Subjective Global Nutritional Assessment and Anthropometry Measurements
Nutritional status was assessed using the SGNA, using methods described previously (19). Body weight was measured to the nearest 0.01 kg using baby scales (1583, Tanita, Japan or 727, Seca, Germany), and supine length was measured to the nearest 0.5 cm using length measuring mat (2101821009, Seca, Germany or WN2006138, Wyeth, USA). The LMS parameters from the World Health Organization (WHO) growth standards for 0 to 2 years of age (20) were used to calculate z scores for weight-for-age, length-for-age, weight-for-length, and body mass index-for-age z scores. These z scores were then grouped to ≥−1, <−1, <−2, and <−3.
The sample size was calculated using the formula to estimate the sample size for prevalence studies (21). Briefly, the expected prevalence of malnutrition was based on the results of the Dutch national malnutrition screening study (3) among hospitalized infants aged <1 year. Assuming an 18% rate of overall malnutrition, 57 infants were needed to estimate the sample size required to determine the prevalence of malnutrition with 95% confidence interval (CI) and 10% precision. It was, however, intended to recruit more infants to explore the influence of covariates using multiple regression (22). Descriptive statistics were reported as n (%), mean (SD) for normally distributed continuous variable or median (interquartile ranges [IQRs]) for non-normally distributed continuous variables. The 3 nutritional status groups identified by SGNA (normal, moderately malnourished, and severely malnourished) were compared with the means of z scores using one-way analysis of variance and Scheffe's post-hoc analysis. Spearman rank correlation was used to test the correlation between nutritional status identified by SGNA and WHO anthropometric z scores. The association between malnutrition and covariates was first investigated using univariate logistic regression, then multivariate logistic regression adjusting for age, sex, and LOS. A log transformation was undertaken to manage non-normal (skewed) data for LOS. Firth logistic regression was used to address a small sample size. The covariates were based on SGNA; unintentional changes in body weight, adequacy of dietary intake, gastrointestinal symptoms, and functional capacity. Sensitivity analysis was undertaken by removing any outliers (ie, LOS ≥30 days, z scores ≤ −4) and results were compared with the complete dataset. Statistical analyses were carried out using Stata 13.1 software (Statacorp LP, TX).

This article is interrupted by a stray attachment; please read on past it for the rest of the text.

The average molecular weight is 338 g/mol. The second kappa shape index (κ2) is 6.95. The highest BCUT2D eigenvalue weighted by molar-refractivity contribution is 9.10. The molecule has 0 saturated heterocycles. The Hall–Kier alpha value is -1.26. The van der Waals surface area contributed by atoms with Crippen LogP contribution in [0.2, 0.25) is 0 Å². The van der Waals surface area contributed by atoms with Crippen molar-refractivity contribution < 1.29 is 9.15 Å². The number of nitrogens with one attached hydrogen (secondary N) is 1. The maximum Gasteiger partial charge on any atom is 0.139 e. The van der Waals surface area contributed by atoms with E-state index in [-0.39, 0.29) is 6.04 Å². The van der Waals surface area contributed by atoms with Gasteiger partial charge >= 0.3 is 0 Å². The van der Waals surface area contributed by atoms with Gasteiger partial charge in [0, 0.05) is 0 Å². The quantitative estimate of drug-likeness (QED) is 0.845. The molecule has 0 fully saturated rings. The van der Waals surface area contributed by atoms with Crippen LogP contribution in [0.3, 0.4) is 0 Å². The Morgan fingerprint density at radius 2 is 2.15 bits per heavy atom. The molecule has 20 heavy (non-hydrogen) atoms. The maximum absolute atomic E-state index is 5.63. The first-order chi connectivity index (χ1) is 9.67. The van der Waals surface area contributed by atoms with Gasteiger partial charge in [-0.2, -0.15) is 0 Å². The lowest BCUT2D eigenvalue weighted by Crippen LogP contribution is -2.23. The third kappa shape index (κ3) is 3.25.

The study was performed in accordance with the Australian National Health and Medical Research Council's National Statement of Ethical Conduct in Research Involving Humans. The Children's Health Services Human Research Ethics Committee (HREC/12/QRCH/107), Mater Research (RG-30CP), and Griffith University Research Ethics (RBH/16/13/HREC) approved this study. Written informed consent was obtained from parents and caregivers.
A total of 116 infants were enrolled in the study, a total of 6 infants were excluded due to the following reasons: 3 infants were discharged before both weight and length were measured, and 3 were discharged before length was measured, leaving 110 infants for the final analyses. The patient characteristics and nutritional status are shown in Table 1. More than 60% were boys (n = 70) and the median age was 4.3 months (IQR: 2.1–7.3 months). The median LOS at the time of data collection was 2 days (IQR: 2–4 days). The most common reason for admission was respiratory illness/infection (44.6%), followed by other infections (23.6%), surgery (10.0%), and gastroenterology (7.3%). Admissions for other reasons totaled 14.5%. The most common primary diagnostic category was respiratory illness/infection (39.1%), followed by cardiac conditions (12.7%) and gastroenterology (10.9%). There were also a number of surgical patients (6.4%). Approximately 30% of patients had a primary diagnostic category “other” than the aforementioned categories.